Savory French Dishes

From fresh, light salade niçoise and briny escargots, to savory steak tartare and hearty cassoulet, these classic French appetizers and main dishes are not to be missed.

Salade Niçoise
Salade Niçoise

A French bistro staple, this provençal salad combines tuna, olives, cucumber, green beans, anchovies, and other spring vegetables for a filling and protein-rich meal.

Olive Spread with Figs (Tapenade Noir à la Figue)
Olive Spread with Figs (Tapenade Noir à la Figue)

This classic Provençal spread made with black olives and cured anchovies gets a chewy texture and sweet flavor from the addition of dried Black Mission figs.

Céleri-Rave Rémoulade (Celery Root Rémoulade)
Céleri-Rave Rémoulade (Celery Root Rémoulade)

In this classic bistro salad, julienned celery root melds with a Dijon mustard-spiked dressing.

Escargots à la Bourguignonne (Snails in Garlic–Herb Butter)

Use good-quality canned snails and store-bought snail shells to make this timeless garlic-and-herb-flavored dish.

Steak Tartare
Steak Tartare

Steak Tartare

Joues de Boeuf Confites

At Le Bistrot Paul Bert, chef Thierry Laurent transforms beef cheeks, a humble, relatively tough cut, into a meltingly tender entree by first marinating the beef in a heady mixture of red wine and aromatic herbs and then braising it for four hours in the marinade until the meat becomes supple and fork-tender.

Sauteed Frogs' Legs
Sauteed Frogs' Legs

Frogs’ legs aren’t just the stuff of French restaurants—they’re easy to make at home.

Herbes de Provence
Herbes de Provence

Packaged in tiny French canning jars, hand-mixed herbes de Provence make a wonderful gift for the home cook. This recipe will fill one 4-oz container; multiply it by as many jars as you wish to give out.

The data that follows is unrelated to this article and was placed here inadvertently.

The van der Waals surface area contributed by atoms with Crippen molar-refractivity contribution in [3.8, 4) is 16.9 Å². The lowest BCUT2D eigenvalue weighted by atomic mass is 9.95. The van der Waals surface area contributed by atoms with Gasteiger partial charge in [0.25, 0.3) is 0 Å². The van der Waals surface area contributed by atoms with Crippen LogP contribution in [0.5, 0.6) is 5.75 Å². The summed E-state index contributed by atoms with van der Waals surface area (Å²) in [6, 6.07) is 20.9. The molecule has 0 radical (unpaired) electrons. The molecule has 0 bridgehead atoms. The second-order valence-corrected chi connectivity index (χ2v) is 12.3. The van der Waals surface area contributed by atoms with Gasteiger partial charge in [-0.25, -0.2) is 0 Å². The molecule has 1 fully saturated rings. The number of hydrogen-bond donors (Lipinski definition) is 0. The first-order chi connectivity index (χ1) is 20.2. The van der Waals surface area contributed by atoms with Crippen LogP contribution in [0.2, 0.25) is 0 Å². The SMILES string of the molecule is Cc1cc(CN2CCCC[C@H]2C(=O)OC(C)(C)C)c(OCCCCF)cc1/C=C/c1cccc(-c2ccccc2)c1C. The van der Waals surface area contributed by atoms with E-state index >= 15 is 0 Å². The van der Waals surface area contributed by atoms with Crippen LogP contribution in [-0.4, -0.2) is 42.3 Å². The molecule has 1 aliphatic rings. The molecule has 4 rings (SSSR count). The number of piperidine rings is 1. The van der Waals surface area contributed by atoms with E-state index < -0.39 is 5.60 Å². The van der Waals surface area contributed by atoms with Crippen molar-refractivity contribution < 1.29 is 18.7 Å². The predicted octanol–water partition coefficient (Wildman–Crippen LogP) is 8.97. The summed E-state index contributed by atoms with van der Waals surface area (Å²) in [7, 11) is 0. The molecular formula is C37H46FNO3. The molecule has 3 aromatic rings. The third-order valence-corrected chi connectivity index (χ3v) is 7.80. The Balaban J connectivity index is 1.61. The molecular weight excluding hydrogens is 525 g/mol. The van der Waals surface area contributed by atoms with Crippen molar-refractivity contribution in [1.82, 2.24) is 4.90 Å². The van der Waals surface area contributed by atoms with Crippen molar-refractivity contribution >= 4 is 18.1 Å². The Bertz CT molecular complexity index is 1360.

This recipe for rabbit cooked in tangy mustard sauce comes from David Tanis, a chef at Chez Panisse in Berkeley, California.

Duck a l'Orange

The recipe for this classic French dish is based on one in James Peterson’s Glorious French Food. Get the recipe for Duck a l’Orange »


Sautéing dried herbes de Provence in olive oil for this vegetable dish awakens their fragrance. You can substitute fresh tomatoes for canned, when in season. Get the recipe for Ratatouille »

Provençal Bread with Olives and Herbs

The recipe for this bread, sold as a market specialty in the south of France, comes from author Patricia Wells. See the recipe for Provençal Bread with Olives and Herbs »

Trout with Brown Butter and Almonds (Trout Meunière Amandine)
Trout with Brown Butter and Almonds (Trout Meunière Amandine)

Fried fish with a brown butter sauce and almonds is a French classic, and one of the most popular dishes at the beloved New Orleans restaurant Galatoire’s.

Croque Madame

The croque monsieur, the classic French ham and cheese sandwich covered in cheesy bechamel, becomes a “madame” when a fried egg is placed on top.

Strip Steaks with Green Peppercorn Sauce

The recipe for this dish is based on one in Glorious French Food by our friend James Peterson. “Strictly speaking,” writes Peterson, “an entrecote is a boneless rib steak … but nowadays, in good places at least, [it’s] a contre-filet (what in New York is called a strip steak).”

Coq au Vin

This dish is made from a recipe in The Country Cooking of France by Anne Willan. A blend of red wine, various vegetables and herbs, and chicken, this dish is savory all year long. See the recipe for Coq au Vin »


This hearty, meat-studded dish from southwestern France may be the ultimate one-pot meal. A slow-simmered mix of beans, pork sausages, pork shoulder, pancetta, and duck, cassoulet takes its name from the earthenware cassole in which it was traditionally made. See the recipe for Cassoulet »

French Onion Soup

Braised onions, bread, and melted cheese are the main components of this timeless dish, which epitomizes the robust cuisine of Parisian brasseries. To make it, you’ll need six sturdy ceramic bowls that may be safely placed under the broiler. This recipe is based on one in Bistro Cooking by Patricia Wells. See the recipe for French Onion Soup »

This recipe for bouillabaisse came from Provençal fisherman Lucien Vitiello. It’s not what fish you use, he told us, but how many kinds that counts. A good fish stock is also important. See the recipe for Bouillabaisse »

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